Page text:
2)  Pro Kabaddi League (PKL): The PKL is a professional Kabaddi league that was founded in 2014. Left in lurch for long, the PKL commercialised the game of kabaddi in the country and gave a platform to the talents to showcase their skills to the world.

3) Indian Super League (ISL): Like IPL, the Indian Super League too changed the football landscape in the country. Although I-League existed when ISL came in 2014, the latter was instrumental in lifting the game to new standards. It also helped in unearthing new talents who went on to represent the country.

4) Premier Badminton League (PBL): Founded in 2016, the PBL is a professional badminton league and is now one of the most popular leagues in the world. It helped to popularise the game in India and has also made it a more lucrative career option for young badminton players.

5) Pro Wrestling League (PWL): The PWL is a professional wrestling league that was founded in 2015. The league is now one of the most popular wrestling leagues in India and helped to popularize the sport in India. However, 2019 was the last time it took place.

6) Commonwealth Games: India hosted the Commonwealth Games twice, in 1934 and 2010. The 2010 Commonwealth Games were the largest sporting event ever held in India with 4352 athletes representing 71 countries in 21 sporting disciplines. While Australia was the most successful cpuntry with 177 medals, India gave its best-ever performance by securing second position in the medal tally with 38 gold, 27 silver, and 36 bronze medals.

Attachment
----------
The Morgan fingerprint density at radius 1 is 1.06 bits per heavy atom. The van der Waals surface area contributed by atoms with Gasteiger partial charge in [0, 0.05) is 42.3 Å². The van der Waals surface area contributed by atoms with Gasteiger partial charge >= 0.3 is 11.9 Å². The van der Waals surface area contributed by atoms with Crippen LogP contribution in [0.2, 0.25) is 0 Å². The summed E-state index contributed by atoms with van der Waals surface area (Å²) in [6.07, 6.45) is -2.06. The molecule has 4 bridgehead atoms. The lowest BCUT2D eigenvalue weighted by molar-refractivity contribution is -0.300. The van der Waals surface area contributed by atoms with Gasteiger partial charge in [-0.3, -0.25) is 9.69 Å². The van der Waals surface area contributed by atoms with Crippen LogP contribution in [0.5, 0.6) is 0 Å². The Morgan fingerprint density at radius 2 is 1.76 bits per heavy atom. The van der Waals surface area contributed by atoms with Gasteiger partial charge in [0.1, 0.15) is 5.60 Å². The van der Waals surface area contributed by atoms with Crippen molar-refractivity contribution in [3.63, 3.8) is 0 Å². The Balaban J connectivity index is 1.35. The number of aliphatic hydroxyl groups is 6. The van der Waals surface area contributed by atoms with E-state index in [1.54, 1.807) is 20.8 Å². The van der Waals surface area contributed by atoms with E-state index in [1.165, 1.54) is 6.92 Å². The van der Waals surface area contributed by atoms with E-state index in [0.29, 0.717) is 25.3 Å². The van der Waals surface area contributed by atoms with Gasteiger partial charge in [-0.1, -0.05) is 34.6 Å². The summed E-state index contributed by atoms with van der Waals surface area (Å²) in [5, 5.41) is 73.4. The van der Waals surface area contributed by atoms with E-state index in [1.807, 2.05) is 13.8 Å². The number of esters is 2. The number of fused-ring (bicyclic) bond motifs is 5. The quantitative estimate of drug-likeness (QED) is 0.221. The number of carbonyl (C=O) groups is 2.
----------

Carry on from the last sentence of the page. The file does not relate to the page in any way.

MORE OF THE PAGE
7) Asian Games: India hosted the Asian Games twice in 1951 and 1982. India won 51 medals including 15 gold, 16 silver and 20 bronze at the 1951 edition to finish second behind Japan (60 medals). It remains India’s best finish at the Continental Games.

# 1982: The 1982 edition of the Asian Games was held in New Delhi from November 19 to December 4. India had a decent outing at Asian Games in 1982 and finished fifth with 57 medals, which was the highest for the nation until 2010. China topped with 153 medals.

#Sports Authority of India (SAI)

The Sports Authority of India is the premier sports body of the country which spearheads India’s sporting ambitions and develop the environment to promote the sports culture in the country and sporting excellence.